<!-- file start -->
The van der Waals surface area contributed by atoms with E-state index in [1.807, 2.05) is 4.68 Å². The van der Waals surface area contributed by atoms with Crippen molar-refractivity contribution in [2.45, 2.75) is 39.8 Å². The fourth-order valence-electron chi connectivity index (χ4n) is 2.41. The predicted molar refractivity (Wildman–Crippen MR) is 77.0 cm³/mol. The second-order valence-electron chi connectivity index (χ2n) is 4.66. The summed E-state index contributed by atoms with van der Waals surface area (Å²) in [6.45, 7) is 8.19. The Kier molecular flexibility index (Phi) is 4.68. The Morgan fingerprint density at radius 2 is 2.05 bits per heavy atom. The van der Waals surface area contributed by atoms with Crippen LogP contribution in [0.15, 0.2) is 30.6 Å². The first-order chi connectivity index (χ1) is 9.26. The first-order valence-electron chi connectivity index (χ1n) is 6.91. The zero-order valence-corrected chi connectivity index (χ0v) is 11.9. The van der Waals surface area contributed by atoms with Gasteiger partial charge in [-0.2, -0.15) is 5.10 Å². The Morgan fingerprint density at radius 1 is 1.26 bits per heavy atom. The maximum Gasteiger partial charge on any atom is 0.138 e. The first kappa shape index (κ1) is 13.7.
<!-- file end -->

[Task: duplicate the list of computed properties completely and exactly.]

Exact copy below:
The van der Waals surface area contributed by atoms with E-state index in [1.807, 2.05) is 4.68 Å². The van der Waals surface area contributed by atoms with Crippen molar-refractivity contribution in [2.45, 2.75) is 39.8 Å². The fourth-order valence-electron chi connectivity index (χ4n) is 2.41. The predicted molar refractivity (Wildman–Crippen MR) is 77.0 cm³/mol. The second-order valence-electron chi connectivity index (χ2n) is 4.66. The summed E-state index contributed by atoms with van der Waals surface area (Å²) in [6.45, 7) is 8.19. The Kier molecular flexibility index (Phi) is 4.68. The Morgan fingerprint density at radius 2 is 2.05 bits per heavy atom. The van der Waals surface area contributed by atoms with Crippen LogP contribution in [0.15, 0.2) is 30.6 Å². The first-order chi connectivity index (χ1) is 9.26. The first-order valence-electron chi connectivity index (χ1n) is 6.91. The zero-order valence-corrected chi connectivity index (χ0v) is 11.9. The van der Waals surface area contributed by atoms with Gasteiger partial charge in [-0.2, -0.15) is 5.10 Å². The Morgan fingerprint density at radius 1 is 1.26 bits per heavy atom. The maximum Gasteiger partial charge on any atom is 0.138 e. The first kappa shape index (κ1) is 13.7.